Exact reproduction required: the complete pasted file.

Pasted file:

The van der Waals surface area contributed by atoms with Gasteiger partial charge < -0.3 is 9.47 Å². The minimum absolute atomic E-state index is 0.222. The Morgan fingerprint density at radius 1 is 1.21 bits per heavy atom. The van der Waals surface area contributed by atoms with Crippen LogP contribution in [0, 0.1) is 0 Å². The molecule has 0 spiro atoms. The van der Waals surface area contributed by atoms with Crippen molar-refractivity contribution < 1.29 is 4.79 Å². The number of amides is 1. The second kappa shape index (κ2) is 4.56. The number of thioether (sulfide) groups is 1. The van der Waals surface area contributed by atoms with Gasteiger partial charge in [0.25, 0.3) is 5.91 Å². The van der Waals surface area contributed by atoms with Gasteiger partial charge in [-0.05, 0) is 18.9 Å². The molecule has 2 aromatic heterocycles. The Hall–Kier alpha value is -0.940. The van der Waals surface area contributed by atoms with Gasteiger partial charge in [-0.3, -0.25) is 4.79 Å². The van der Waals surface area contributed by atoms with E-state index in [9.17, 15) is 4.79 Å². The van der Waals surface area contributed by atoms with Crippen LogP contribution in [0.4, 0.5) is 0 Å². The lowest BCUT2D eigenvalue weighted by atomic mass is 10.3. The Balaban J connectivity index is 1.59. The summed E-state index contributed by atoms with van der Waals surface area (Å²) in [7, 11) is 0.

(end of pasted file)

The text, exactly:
The van der Waals surface area contributed by atoms with Gasteiger partial charge < -0.3 is 9.47 Å². The minimum absolute atomic E-state index is 0.222. The Morgan fingerprint density at radius 1 is 1.21 bits per heavy atom. The van der Waals surface area contributed by atoms with Crippen LogP contribution in [0, 0.1) is 0 Å². The molecule has 0 spiro atoms. The van der Waals surface area contributed by atoms with Crippen molar-refractivity contribution < 1.29 is 4.79 Å². The number of amides is 1. The second kappa shape index (κ2) is 4.56. The number of thioether (sulfide) groups is 1. The van der Waals surface area contributed by atoms with Gasteiger partial charge in [0.25, 0.3) is 5.91 Å². The van der Waals surface area contributed by atoms with Gasteiger partial charge in [-0.05, 0) is 18.9 Å². The molecule has 2 aromatic heterocycles. The Hall–Kier alpha value is -0.940. The van der Waals surface area contributed by atoms with Gasteiger partial charge in [-0.3, -0.25) is 4.79 Å². The van der Waals surface area contributed by atoms with E-state index in [9.17, 15) is 4.79 Å². The van der Waals surface area contributed by atoms with Crippen LogP contribution in [0.4, 0.5) is 0 Å². The lowest BCUT2D eigenvalue weighted by atomic mass is 10.3. The Balaban J connectivity index is 1.59. The summed E-state index contributed by atoms with van der Waals surface area (Å²) in [7, 11) is 0.